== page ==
Many employment tribunal claims involve claims for both unfair dismissal and discrimination. They therefore involve the application of different legal tests to the same set of facts. Capability dismissals in particular lend themselves to claims that there has been discrimination – arising from a disability which impacts health and has led to the capability procedure – as well as unfair dismissal – that the dismissal itself was either substantively or procedurally unfair. It is easy to presume that if one claim wins then so should the other, but that overlooks the fact that the legal tests are different. In the recent case of Knightley v Westminster Hospital NHS Foundation Trust, the EAT has given useful guidance on the relationship between the laws on unfair dismissal and discrimination.
The employee was a Lead Midwife for Mental Health, a key organisational role in an NHS department which provided mental health support to pregnant and post-natal women. The role involved dealing with vulnerable patients and high-risk pregnancies. She had stress, anxiety and reactive depression which the employer conceded was a disability. She had a long history of high sickness absence dating back to 2013, including a year-long period of absence between 2015 and 2016. Her absence impacted the service and raised serious concerns about patient safety. The employer used its absence management process which included occupational health assessments and redeployment to another less demanding department. Despite these adjustments, the employee was often late for work and left early. The employee raised a grievance about the way she was being managed but it was largely dismissed. She refused to return to work, saying there were no adjustments that could help, and she wanted ill health retirement. A final capability hearing took place in January 2018, by which time she had been continually absent for 8 months and signed off for a further 6 months. She was dismissed with 12 weeks’ notice. She was given the right to appeal within 10 working days. She asked for an extension which was denied due to the feeling that it was part of an established pattern of behaviour. She submitted a short appeal after the deadline which was refused. She brought tribunal claims for unfair dismissal and disability discrimination, including a failure to make reasonable adjustments and discrimination arising from disability.
The employment tribunal found that the short appeal deadline put the employee at a substantial disadvantage compared to people who weren’t disabled and said that an extension of time would have been a reasonable adjustment. However, they concluded that the appeal would not have succeeded anyway because all the reasoning in place at the time of dismissal was still relevant at the point of appeal. They upheld that discrete claim for discrimination and awarded £3000 but dismissed all other claims including the claim for unfair dismissal. The employee appealed, saying that her dismissal could not have been fair if the dismissal process sitting behind it had been, even if only in part, discriminatory. The EAT upheld the tribunal’s decision. The legal tests for unfair dismissal and discrimination are different and, when applied to the same facts, may produce different legal outcomes. Success in one does not guarantee success in the other – the tribunal must apply each legal test to the facts. When looking at a dismissal, the tribunal must apply the range of reasonable responses test, rather than applying its own view of whether a particular procedural step should have been taken. The key question is whether the adjustment in question – which was not made – means the dismissal would be unnecessary. If that is the case then the dismissal would likely fall outside the range of reasonable responses. The tribunal here had concluded that the overall procedure followed by the employer was within the range of reasonable responses open to a fair employer. The dismissal was fair because the appeal issues didn’t make the process unfair overall, not because it made no difference to the outcome. The EAT said the tribunal’s decision about the fairness of the dismissal was unsurprising bearing in mind the employee’s very poor attendance record, the impact of her absence on the service and colleagues and the fact that she could not return to work in the foreseeable future and, moreover, did not want to. An appeal in this case would not have served any useful purpose.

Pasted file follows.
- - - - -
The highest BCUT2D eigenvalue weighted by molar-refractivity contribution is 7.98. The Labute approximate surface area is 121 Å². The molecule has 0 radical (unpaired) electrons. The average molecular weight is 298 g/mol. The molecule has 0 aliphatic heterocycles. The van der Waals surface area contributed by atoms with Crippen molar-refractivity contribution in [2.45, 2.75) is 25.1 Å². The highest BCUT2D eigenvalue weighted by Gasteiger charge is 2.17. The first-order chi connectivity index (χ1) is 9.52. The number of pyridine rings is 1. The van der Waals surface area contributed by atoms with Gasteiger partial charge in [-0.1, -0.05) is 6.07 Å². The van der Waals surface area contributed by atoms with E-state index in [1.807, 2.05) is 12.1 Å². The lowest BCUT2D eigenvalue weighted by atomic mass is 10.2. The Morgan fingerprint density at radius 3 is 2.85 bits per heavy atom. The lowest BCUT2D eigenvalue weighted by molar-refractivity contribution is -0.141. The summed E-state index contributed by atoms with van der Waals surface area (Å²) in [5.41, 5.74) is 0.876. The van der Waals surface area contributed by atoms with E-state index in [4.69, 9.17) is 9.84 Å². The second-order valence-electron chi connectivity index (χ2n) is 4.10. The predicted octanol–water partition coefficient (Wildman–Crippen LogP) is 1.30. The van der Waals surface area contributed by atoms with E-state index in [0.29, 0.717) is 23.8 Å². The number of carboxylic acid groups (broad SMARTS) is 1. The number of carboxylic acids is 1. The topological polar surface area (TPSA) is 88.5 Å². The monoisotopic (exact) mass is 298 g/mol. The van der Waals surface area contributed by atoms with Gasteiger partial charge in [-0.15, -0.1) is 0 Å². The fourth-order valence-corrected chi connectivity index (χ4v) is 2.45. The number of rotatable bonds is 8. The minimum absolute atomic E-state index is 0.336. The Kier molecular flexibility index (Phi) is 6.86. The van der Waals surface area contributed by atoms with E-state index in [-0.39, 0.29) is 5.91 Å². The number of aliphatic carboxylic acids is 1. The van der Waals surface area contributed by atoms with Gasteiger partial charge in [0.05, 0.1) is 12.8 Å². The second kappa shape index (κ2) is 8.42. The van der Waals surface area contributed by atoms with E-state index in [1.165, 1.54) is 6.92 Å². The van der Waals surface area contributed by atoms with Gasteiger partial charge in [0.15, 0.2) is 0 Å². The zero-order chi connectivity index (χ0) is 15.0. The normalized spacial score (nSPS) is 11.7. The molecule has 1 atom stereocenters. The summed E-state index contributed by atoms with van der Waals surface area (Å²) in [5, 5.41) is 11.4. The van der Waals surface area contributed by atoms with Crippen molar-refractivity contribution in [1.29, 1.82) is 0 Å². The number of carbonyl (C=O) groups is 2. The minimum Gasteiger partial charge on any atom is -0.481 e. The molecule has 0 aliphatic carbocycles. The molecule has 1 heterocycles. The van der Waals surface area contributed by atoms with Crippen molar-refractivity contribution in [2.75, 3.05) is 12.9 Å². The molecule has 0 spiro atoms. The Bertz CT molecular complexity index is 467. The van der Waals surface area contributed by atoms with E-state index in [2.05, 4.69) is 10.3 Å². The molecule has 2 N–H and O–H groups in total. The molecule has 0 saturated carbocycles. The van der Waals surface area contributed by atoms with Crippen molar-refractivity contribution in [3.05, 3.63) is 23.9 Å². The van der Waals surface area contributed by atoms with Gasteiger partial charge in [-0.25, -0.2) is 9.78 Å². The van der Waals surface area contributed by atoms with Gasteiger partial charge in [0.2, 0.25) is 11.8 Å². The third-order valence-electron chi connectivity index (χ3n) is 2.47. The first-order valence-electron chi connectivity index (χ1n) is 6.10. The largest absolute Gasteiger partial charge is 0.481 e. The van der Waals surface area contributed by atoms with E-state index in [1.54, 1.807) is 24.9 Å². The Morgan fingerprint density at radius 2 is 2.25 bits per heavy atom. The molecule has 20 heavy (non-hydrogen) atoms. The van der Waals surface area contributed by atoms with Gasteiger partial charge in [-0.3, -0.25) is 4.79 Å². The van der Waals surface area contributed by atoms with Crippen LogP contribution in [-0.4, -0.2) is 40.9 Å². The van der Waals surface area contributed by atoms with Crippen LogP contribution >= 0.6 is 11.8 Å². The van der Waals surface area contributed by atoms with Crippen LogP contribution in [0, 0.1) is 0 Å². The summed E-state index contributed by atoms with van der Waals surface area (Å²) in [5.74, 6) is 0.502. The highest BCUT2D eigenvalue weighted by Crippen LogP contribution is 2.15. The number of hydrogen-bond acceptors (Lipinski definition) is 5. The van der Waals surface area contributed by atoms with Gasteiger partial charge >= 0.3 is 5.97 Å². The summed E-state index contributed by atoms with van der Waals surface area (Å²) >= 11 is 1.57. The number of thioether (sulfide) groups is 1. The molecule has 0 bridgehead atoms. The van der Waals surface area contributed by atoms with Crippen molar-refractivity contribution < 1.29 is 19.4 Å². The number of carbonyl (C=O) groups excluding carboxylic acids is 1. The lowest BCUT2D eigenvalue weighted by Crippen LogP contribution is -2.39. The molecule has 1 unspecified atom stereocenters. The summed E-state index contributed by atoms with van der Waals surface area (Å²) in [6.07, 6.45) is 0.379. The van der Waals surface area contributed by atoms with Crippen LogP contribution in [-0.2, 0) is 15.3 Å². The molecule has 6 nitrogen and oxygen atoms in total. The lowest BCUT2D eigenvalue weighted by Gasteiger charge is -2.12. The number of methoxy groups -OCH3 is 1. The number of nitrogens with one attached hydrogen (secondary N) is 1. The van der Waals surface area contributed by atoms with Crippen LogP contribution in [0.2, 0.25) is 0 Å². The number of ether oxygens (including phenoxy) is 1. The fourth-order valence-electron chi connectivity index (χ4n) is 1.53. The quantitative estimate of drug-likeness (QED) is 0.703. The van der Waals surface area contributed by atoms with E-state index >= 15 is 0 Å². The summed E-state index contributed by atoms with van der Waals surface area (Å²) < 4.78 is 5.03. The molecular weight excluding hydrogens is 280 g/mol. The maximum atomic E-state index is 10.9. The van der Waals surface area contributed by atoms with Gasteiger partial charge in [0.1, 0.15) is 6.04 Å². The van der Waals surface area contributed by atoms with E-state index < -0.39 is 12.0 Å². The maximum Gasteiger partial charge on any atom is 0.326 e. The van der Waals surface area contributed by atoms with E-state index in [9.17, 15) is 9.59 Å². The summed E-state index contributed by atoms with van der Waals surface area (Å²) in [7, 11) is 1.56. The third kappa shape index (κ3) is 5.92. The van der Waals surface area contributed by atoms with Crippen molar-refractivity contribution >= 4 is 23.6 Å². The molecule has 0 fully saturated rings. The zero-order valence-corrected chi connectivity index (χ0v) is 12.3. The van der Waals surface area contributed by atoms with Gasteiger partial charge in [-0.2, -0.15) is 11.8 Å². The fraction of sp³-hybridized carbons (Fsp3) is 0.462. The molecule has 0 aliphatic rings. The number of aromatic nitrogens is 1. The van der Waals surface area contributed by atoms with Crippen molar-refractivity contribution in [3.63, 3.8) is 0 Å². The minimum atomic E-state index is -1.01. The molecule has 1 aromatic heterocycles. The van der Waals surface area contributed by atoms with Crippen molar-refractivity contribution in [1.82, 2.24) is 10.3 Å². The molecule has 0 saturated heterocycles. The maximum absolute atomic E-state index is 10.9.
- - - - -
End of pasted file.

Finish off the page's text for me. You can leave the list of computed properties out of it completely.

This case is a good example of how tribunals apply different legal tests which can result in different outcomes for claims based on the same facts. The employer in this case should have allowed an extra period of time for the employee to lodge her appeal, and other employers can learn from their mistake here. It would have taken minimal time and effort to deal with the appeal – a lot less than the tribunal process which then followed. However, this case shows that a minor procedural failing will not necessarily render the dismissal process as a whole unfair, especially in extreme cases like this where the employer is both unable medically and unwilling to return to work.
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